Dr Martin Juneau, M.D., FRCP
Cardiologue et Directeur de la prévention, Institut de Cardiologie de Montréal. Professeur titulaire de clinique, Faculté de médecine de l'Université de Montréal. / Cardiologist and Director of Prevention, Montreal Heart Institute. Clinical Professor, Faculty of Medicine, University of Montreal.See all articles
- Hypertension is the main risk factor for cardiovascular disease and is responsible for 20% of deaths worldwide.
- Early hypertension, before the age of 45, is associated with an increased risk of cardiovascular disease, cognitive decline and premature mortality.
- Adopting an overall healthy lifestyle (normal weight, not smoking, regular physical activity, moderate alcohol consumption, and a good diet including sodium reduction) remains the best way to maintain adequate blood pressure.
According to the latest data from the Global Burden of Disease Study 2019, excessively high blood pressure was responsible for 10.8 million deaths worldwide in 2019, or 19.2% of all deaths recorded. This devastating impact is a direct consequence of the enormous damage caused by hypertension on the cardiovascular system. Indeed, a very large number of studies have clearly shown that excessive blood pressure, above 130/80 mm Hg (see box for a better understanding of blood pressure values), is closely linked to a significant increased risk of coronary heart disease and stroke.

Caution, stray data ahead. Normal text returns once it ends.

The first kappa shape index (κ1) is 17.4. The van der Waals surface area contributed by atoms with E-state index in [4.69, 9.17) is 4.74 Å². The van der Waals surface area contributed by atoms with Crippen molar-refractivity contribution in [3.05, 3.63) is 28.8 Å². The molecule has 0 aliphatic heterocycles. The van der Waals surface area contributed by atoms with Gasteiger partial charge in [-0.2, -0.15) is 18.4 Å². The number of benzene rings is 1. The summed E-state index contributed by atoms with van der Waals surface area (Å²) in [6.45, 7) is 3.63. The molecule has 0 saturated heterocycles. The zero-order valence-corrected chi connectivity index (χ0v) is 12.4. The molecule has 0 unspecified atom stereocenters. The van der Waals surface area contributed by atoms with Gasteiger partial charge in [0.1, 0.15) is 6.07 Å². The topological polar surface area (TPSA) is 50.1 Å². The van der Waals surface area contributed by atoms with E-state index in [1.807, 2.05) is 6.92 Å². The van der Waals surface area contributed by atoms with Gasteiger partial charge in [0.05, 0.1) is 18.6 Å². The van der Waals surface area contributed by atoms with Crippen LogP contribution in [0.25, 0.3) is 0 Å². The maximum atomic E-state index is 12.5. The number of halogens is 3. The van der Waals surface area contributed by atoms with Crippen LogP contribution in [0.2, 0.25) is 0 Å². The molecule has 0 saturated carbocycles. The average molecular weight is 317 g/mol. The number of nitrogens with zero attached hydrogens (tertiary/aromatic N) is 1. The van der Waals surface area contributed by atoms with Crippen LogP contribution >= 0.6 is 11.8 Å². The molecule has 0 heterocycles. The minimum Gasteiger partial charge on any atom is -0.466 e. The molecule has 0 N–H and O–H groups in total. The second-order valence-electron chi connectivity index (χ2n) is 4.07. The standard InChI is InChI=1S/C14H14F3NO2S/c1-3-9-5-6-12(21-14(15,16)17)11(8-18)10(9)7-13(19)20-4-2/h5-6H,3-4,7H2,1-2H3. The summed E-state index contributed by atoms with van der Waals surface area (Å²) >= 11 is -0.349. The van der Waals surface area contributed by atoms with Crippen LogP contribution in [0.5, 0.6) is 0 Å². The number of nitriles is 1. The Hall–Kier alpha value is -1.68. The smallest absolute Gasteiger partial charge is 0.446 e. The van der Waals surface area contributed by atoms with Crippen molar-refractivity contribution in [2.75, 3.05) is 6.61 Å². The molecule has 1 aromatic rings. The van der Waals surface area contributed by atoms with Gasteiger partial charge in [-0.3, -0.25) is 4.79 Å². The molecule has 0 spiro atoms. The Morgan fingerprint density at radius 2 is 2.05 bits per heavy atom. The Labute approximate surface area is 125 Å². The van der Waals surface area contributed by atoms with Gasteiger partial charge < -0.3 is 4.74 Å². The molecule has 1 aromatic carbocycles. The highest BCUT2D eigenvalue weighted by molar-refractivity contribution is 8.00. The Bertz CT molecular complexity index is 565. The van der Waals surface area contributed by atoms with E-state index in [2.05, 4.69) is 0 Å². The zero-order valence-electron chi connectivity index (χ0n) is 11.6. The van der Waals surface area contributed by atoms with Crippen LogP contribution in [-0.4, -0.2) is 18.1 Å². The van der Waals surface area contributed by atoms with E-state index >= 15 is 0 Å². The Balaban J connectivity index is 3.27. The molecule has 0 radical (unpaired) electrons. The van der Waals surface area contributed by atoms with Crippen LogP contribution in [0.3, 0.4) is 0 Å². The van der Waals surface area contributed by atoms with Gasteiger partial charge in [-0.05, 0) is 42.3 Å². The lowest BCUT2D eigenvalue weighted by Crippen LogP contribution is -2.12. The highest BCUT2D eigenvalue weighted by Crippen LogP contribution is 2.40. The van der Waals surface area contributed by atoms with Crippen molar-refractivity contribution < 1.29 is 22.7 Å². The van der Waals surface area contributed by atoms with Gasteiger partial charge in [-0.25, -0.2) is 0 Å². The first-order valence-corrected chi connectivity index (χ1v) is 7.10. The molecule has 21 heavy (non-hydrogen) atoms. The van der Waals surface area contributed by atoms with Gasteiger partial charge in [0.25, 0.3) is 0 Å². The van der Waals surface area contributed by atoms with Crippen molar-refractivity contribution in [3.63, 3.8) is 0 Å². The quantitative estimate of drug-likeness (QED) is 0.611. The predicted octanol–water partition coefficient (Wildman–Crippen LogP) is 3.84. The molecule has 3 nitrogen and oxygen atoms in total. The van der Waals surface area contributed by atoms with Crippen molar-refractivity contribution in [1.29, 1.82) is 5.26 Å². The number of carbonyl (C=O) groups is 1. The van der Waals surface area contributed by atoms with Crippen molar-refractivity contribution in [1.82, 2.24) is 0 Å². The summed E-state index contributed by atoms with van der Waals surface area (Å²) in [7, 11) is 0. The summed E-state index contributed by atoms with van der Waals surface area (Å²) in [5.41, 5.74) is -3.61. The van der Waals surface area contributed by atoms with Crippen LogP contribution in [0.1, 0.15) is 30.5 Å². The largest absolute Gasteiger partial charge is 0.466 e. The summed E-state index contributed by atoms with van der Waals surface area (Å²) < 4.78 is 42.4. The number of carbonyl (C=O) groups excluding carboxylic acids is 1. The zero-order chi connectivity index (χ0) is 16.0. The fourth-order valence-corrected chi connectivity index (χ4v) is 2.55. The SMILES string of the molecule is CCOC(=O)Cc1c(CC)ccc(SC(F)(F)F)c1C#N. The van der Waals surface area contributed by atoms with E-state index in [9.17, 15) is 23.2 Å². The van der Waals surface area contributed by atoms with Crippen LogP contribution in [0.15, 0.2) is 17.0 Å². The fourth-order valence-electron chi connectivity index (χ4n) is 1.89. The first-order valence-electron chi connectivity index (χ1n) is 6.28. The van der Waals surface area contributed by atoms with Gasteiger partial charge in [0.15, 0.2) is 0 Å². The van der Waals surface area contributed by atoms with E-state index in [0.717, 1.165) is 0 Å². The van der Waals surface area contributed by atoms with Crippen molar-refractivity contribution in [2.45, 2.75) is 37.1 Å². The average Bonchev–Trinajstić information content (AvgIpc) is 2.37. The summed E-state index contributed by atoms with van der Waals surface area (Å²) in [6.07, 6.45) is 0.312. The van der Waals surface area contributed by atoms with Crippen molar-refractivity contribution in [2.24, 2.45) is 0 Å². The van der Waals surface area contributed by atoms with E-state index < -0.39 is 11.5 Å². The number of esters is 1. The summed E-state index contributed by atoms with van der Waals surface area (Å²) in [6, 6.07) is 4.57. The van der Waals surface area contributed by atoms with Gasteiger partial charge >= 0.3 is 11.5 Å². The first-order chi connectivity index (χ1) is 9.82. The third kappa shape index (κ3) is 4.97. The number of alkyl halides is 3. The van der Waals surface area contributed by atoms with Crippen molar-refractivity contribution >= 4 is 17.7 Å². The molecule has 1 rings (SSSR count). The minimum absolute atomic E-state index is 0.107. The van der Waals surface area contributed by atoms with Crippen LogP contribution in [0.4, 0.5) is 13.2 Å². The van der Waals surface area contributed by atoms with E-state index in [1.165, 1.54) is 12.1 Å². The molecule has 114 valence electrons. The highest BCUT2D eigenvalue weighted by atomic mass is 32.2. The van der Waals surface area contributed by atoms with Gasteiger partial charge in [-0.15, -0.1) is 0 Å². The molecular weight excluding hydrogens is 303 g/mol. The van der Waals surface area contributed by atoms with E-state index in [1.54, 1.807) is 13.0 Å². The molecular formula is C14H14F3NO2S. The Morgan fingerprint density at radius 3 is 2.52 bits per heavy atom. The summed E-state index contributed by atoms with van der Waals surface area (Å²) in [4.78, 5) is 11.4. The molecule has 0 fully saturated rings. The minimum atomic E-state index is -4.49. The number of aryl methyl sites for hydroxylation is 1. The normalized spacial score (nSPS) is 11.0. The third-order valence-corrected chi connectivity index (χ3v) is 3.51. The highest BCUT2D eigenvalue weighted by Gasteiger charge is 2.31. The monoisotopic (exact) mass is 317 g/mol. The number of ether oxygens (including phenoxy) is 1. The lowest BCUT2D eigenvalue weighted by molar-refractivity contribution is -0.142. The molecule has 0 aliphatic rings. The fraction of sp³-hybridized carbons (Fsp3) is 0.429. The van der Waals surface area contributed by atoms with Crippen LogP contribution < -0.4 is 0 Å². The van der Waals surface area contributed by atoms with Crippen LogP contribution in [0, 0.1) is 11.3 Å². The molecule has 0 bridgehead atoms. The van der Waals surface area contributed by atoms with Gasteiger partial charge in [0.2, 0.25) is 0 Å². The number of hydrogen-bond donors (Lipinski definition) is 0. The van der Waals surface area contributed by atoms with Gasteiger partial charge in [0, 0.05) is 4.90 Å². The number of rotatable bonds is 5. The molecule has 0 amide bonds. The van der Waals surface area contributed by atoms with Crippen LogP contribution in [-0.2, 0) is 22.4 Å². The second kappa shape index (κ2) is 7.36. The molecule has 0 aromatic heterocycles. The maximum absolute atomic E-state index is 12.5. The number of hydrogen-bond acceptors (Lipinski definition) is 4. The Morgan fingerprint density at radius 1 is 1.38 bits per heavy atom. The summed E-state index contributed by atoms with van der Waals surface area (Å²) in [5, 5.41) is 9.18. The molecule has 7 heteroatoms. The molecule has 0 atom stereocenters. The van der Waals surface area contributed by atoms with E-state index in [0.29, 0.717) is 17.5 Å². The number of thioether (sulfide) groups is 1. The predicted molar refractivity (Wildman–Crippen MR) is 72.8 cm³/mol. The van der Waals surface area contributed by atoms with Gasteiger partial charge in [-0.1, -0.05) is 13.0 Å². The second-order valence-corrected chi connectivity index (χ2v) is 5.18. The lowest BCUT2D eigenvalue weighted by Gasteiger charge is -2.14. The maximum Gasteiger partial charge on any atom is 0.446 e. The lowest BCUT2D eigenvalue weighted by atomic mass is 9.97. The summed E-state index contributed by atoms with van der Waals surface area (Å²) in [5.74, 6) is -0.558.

Systolic and diastolic
It is important to remember that blood pressure is always expressed in the form of two values, namely systolic pressure and diastolic pressure. Systolic pressure is the pressure of the blood ejected by the left ventricle during the contraction of the heart (systole), while diastolic pressure is that measured between two beats, during the filling of the heart (diastole). To measure both pressures, the arterial circulation in the arm is completely blocked using an inflatable cuff, then the cuff pressure is allowed to gradually decrease until blood begins to flow back into the artery. This is the systolic pressure. By continuing to decrease the swelling of the cuff, we then arrive at a pressure from which there is no longer any obstacle to the passage of blood in the artery, even when the heart is filling. This is the diastolic pressure. A blood pressure value of 120/80 mm Hg, for example, therefore represents the ratio of systolic (120 mm Hg) and diastolic (80 mm Hg) pressures.